Dommernes 17



1 Det var en mann fra Efra'imfjellene som hette Mika.

2 Han sa til sin mor: De elleve hundre sekel sølv* som blev tatt fra dig, og som du har uttalt forbannelse over, så også jeg hørte på det - disse penger er hos mig; det er jeg som har tatt dem. Da sa hans mor: Velsignet være du, min sønn, av Herren! / {* DM 16, 5.}

3 Så gav han sin mor de elleve hundre sekel sølv tilbake; men hans mor sa: Disse penger vier jeg nu til Herren og overgir dem til min sønn, forat han kan gjøre et utskåret billede med et støpt fotstykke til, og nu gir jeg dig dem tilbake.

4 Han gav da pengene tilbake til sin mor; og hans mor tok to hundre sekel sølv og gav det til en gullsmed, og for disse penger gjorde han et utskåret billede med et støpt fotstykke; det var siden i Mikas hus.

5 Og mannen Mika hadde et gudshus, og han hadde gjort en livkjortel og husguder og hadde vidd en av sine sønner til prest for sig.

6 I de dager var det ingen konge i Israel; hver mann gjorde hvad rett var i hans øine.

7 Der var en ung mann fra Betlehem i Juda; han var en levitt av dem som hørte til i Juda stamme, og der bodde han som fremmed.

8 Denne mann drog bort fra sin by, fra Betlehem i Juda, for å ta ophold hvor det kunde falle sig; og han kom på sin vandring til Efra'imfjellene, til Mikas hus.

9 Mika sa til ham: Hvor kommer du fra? Han svarte: Jeg er en levitt fra Betlehem i Juda og er nu på vandring for å ta ophold hvor jeg finner leilighet.

10 Da sa Mika til ham: Bli hos mig og vær far og prest for mig! Så vil jeg gi dig ti sekel sølv om året og holde dig med klær og kost. Da gikk levitten inn til ham.

11 Og levitten samtykket i å bli hos mannen, og den unge mann var for ham som en av hans egne sønner.

12 Mika innvidde levitten, og den unge mann blev hans prest; og han blev boende i Mikas hus.

13 Og Mika sa: Nu vet jeg at Herren vil gjøre vel imot mig siden jeg har fått en levitt til prest.

Exploring the Meaning of Dommernes 17      

Ni Rev. Julian Duckworth

The Story of Micah’s Idols

In this chapter, the story moves from the various judges of Israel to an anecdote that illustrates the overall worsening spiritual situation in the land. The people turn from the Lord and do more and more wrong among themselves. The last verse of the book of Judges is very telling, “In those days there was no king in Israel; everyone did what was right in their own eyes.” The same words come in the present chapter, in Judges 17:6.

In this story, a man named Micah (not to be confused with the prophet Micah) took a lot of silver money from his mother. He confesses that he did this, and returns the money to her. She says, “May you be blessed by the Lord, my son!” She finds a silversmith to melt down the silver money to make an idol which gets set up in their house. One of Micah’s sons is then appointed as the priest to serve this idol.

The spiritual meaning of this is that an idol of any kind is a falsifying of our own worship and sense of the Lord. An idol is a ‘thing’ in a ‘place’, vested with power, whereas our worship and sense of the Lord is that he is fully everywhere and in everything. (Arcana Caelestia 3479, 3732) The essence of idolatry is that it emphasises external forms with no attention to the place and purpose of internal forms and realities. Our ‘idols’ can be whatever we love or desire or feel is important to us, over and above the Lord.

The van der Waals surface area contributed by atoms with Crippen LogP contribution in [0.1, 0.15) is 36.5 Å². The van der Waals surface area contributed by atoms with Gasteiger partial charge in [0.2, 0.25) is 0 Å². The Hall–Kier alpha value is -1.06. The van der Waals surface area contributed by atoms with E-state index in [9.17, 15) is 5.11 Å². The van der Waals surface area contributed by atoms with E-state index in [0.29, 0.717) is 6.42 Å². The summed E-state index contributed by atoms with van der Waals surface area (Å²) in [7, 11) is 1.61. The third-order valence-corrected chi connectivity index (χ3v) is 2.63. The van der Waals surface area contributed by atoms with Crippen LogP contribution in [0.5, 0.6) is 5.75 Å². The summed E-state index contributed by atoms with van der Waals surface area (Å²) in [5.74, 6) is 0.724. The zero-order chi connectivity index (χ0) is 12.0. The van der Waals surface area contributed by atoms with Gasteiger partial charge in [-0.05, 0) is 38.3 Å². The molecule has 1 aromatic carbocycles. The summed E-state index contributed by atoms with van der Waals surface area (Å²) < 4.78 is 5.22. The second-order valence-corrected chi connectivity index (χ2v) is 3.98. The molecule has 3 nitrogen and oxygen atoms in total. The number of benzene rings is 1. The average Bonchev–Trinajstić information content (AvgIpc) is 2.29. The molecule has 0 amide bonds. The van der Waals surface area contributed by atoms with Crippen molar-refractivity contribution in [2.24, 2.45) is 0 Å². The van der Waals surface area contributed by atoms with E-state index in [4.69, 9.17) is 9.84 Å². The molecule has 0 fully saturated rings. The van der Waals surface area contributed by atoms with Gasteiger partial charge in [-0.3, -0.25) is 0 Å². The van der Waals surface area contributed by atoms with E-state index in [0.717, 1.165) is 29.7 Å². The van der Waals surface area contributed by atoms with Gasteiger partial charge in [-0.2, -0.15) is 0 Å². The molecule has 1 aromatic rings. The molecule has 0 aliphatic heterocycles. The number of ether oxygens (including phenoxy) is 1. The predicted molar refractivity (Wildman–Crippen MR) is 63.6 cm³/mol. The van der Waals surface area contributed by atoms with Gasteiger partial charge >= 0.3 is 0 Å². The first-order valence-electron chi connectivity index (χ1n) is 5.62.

The story then shifts to a wandering Levite, a priest of Israel, who came from Bethlehem in Judah, and is looking for any place to stay. Israel had appointed six cities for Levites to live in, but this Levite is a wanderer. He eventually meets Micah, who takes him into his house and makes him a paid priest. Micah feels important because of this development.

This part of the story depicts the decline of Israel from its worship of the Lord to a state of allowing anything to be done if it seems right in someone’s eyes. The Levite is a trained priest, trained in the law of Moses, someone who should know the commandments of the Lord and also their prohibitions. This Levite is ‘looking for a place to go to’ which describes his apparent falling away from true priesthood. (See the description in Apocalypse Explained 444, about the Levites, and in Doctrine of Life 39 about priests.)

As well as indicating the extent of the spiritual fall of Israel into idolatry and wrong practices, this chapter representatively describes our own scope for moving away from a genuine worship of the Lord into a worship of ourselves and of the world, and the change that comes within us in doing this. It often changes very gradually and inexorably so that it is imperceptible even to ourselves. This is a danger, and the reason for our self-examination and vigilant care.

The name Micah means, “Who is like Jehovah God?” which is an ironical name for someone who turns away from God to substitute an idol made from silver money, in a completely false worship. In genuine repentance, we may ask, “Who is like Jehovah God?” implying that no one is like God, including ourselves, because we are all involved in wrong feelings, thinking and actions, and we know our need of and dependence on the Lord. (Apocalypse Revealed 531)

It is important to note the mother’s first words, “May you be blessed by the Lord, my son!” saying this for his confession and return of the money. She begins her part in the story with the truest of statements, i.e. that the Lord wants to bless us, even while she may just be glad to have all her money back.

“Silver” in the Word can mean truths, truths of faith and truth of good, but in an opposite sense, when used dishonestly, it means falsities. (Arcana Caelestia 1551)

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